The dusty yard in which he pulls up is a happy muddle of nettles, scrap iron and poultry. There are also two horses, belonging to Mariette, his eldest daughter and his darling, an exquisitely slender 17-year-old in jodhpurs and lemon shirt, ‘black-haired, soft-eyed, olive-skinned’ – and, he has just learned from Ma, expecting a baby. It is she who draws Pop’s attention to a man standing by the horsebox, watching them. The Inland Revenue has come to call. Its pale young representative produces from his briefcase a buff form. Things are about to change – but not, it transpires, for Pop. It is pale, nervous, desk-bound Mr Charlton – Cedric, but no one can bring themselves to call him that – whose old life now begins to unravel, as the form and all attendant questions are breezily waved aside. Already entranced by the sight of Mariette, he is invited into the kitchen. A gorgeous tea is set before him. Children crowd round, geese gobble scraps beneath the table, Ma, ‘huge as a buffalo’, pre-sides, washing everything down with Guinness. The room is lit by the ‘pallid, unreal glow’ of the television. Briefly, it is switched off.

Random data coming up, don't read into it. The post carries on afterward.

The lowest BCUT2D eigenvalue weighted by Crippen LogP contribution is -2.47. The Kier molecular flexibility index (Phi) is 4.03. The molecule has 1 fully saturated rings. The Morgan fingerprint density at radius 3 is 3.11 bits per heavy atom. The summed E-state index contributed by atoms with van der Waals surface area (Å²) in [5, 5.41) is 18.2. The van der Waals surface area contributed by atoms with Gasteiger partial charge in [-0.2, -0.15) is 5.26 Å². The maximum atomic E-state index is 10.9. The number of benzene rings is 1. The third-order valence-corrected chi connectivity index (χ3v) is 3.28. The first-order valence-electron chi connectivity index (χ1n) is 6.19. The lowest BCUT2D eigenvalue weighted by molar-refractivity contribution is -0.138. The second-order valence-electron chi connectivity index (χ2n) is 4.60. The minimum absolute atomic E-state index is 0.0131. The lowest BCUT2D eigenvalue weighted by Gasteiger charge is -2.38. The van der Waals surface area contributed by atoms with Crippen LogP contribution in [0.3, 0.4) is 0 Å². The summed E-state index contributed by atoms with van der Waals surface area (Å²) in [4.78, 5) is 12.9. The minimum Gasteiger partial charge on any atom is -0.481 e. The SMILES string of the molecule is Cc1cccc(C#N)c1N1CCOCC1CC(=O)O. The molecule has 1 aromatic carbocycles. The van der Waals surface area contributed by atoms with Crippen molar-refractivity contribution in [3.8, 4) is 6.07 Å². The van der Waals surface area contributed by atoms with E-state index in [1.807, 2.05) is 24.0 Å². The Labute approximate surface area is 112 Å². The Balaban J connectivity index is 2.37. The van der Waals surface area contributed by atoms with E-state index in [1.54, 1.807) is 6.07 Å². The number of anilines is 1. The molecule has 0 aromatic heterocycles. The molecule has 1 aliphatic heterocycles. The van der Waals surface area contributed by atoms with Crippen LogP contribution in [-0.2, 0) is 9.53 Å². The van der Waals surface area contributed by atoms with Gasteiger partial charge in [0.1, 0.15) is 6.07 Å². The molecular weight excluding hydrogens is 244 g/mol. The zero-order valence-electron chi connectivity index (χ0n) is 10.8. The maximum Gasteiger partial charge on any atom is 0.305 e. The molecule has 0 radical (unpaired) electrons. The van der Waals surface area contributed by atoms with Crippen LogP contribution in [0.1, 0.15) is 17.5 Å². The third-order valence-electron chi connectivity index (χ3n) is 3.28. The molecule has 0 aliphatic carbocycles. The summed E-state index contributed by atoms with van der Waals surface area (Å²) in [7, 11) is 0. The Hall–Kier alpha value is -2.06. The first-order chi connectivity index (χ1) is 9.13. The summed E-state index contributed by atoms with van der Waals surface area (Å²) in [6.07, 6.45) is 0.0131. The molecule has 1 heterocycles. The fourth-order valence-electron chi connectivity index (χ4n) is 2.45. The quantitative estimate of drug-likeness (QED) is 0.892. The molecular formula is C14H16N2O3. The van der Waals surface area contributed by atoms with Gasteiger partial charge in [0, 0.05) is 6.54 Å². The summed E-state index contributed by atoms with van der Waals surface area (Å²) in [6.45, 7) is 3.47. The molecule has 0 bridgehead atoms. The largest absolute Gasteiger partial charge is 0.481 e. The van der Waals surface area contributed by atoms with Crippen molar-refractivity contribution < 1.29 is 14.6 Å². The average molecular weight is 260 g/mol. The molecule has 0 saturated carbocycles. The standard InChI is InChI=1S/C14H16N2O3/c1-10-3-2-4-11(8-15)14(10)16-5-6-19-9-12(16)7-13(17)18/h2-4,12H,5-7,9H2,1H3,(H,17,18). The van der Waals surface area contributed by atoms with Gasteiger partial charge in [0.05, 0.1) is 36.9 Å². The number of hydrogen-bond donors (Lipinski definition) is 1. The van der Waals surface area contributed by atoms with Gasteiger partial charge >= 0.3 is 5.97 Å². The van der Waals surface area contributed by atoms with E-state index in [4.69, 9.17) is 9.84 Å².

In the half-darkness that now smothered the room, Mr Charlton felt something smooth, sinuous and slender brush against his right calf. For one shimmering, unnerving moment he sat convinced that it was Mariette’s leg entwining itself about his own.

He looks down, sees a goose eating half-cold chips, and struggles to return to the question of income.

‘Six kids to feed and clothe,’ Pop said. ‘This place to run. Fodder to buy. Wheat as dear as gold-dust . . . Vet’s fees. Fowl pest. Foot-and-mouth. Swine fever. Income, old man? Income? I should like some, old man.’

And then, since the chips and fresh pineapple are too much for Mr Charlton’s delicate stomach, Mariette is making soft-boiled eggs, laid on a plate ‘embroidered with the thinnest white bread-and-butter’, and Pop is speaking of the nearby woods where the bluebells are ‘fick as carpets, ficker in fact’, and before very long Mr Charlton finds himself invited first to Sunday lunch and then on a woodland walk with Mariette, now changed into a delicious summer frock. On the path, lit by the broken gold of evening sunlight, he stands listening to an outburst of passionate birdsong. Mariette turns to him, takes his face in her hands. ‘A moment later, he saw her lips upraised.’ Within days, the buff form bites the dust, and the chaps in the office and the ‘vast and frightful’ papers on his desk are forgotten. Pale Mr Charlton takes sick leave, grows brown and fit, and succumbs to paradise.